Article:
Park defends!

 Posted by on 06/29/2017
Jun 292017

I am proud to announce that Dongwoo Park, my first ever PhD (co-)advisee, has defended his thesis! The (excellent) thesis is titled When does Ellipsis Occur, and What is Elided?, and was written under the supervision of Howard Lasnik and myself.

Congrats Dongwoo!

Slides for “Mythbusting words”

 Posted by on 05/23/2017
May 232017

Here are some slides from a talk I gave for the general public as part of the 2017 LING commencement at the University of Maryland.

The topic of the talk is how there’s no such thing as “words” (borrowing heavily from the work of Alec Marantz and of Heidi Harley).

May 202017

I’ve written a few posts over the last few years on Norbert Hornstein’s Faculty of Language blog, and I realized recently that there is no reference to these posts from my own site. So, moving forward, I will cross-post here whenever I write something on FoL. But for now, here’s a list of my past writings on FoL (archived using the WayBack Machine internet archive):

Short new paper with a long title

 Posted by on 05/20/2017
May 202017

There’s an edited volume set to come out in honor of the 60th anniversary of Chomsky’s (1957) Syntactic Structures. I’ve written a short paper for this collection, titled “Back to the Future: Non-generation, filtration, and the heartbreak of interface-driven minimalism.”

The paper is mostly just a handy summary of some work of mine from the last few years. It shows that the way ungrammatical outcomes are excluded in minimalist syntax (Chomsky 1995, 2000, 2001) – where freely-assembled syntactic objects are evaluated at the interfaces with the sensorimotor (SM) and conceptual-intentional (C-I) systems – is empirically wrong. And that the Syntactic Structures approach to the same issue fares much better (hence the title).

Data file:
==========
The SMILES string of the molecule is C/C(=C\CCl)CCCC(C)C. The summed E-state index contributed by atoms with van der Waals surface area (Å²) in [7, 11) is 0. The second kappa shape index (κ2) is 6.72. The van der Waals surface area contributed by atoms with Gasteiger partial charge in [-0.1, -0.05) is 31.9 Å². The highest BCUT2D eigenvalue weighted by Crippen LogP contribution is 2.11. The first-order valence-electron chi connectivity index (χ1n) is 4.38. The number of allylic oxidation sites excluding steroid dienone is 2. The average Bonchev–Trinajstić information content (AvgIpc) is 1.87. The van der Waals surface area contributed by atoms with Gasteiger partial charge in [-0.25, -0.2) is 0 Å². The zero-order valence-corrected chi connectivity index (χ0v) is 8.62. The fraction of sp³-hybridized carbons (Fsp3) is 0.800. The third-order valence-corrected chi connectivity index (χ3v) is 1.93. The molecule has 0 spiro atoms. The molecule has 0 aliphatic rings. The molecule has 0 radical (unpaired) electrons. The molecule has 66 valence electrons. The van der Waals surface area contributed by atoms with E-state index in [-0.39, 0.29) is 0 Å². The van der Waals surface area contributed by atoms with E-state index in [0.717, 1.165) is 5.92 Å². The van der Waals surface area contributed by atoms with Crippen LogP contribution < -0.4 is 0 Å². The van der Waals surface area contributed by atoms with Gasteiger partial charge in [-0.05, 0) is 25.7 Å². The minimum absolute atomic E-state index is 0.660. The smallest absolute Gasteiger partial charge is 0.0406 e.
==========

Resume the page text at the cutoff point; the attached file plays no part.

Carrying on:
Teaching page updated for Fall 2017

 Posted by on 05/20/2017
May 202017

I’ve updated my teaching page with information about the courses I will be teaching in the fall of 2017: Topics in Morphology (graduate, LING 625) and the Seminar in Computational Linguistics, a.k.a. the Violently Multidisciplinary Linguistics Seminar (graduate, LING 848, w/Philip Resnik & Ellen Lau).

Feb 122017

Here is a short new paper on how to reconcile the geometric approach to phi-feature agreement pursued in my 2014 monograph with earlier results supporting agreement as feature-sharing (Gazdar et al. 1985, Pollard & Sag 1994, Frampton & Gutmann 2000, 2006, Pesetsky & Torrego 2007, i.a.).

The paper is newish in the sense that it was written about a year ago, but it was part of a secret, surprise festschrift for David Pesetsky, which was presented to him at the workshop in honor of his 60th birthday.

For more details, please see my research page.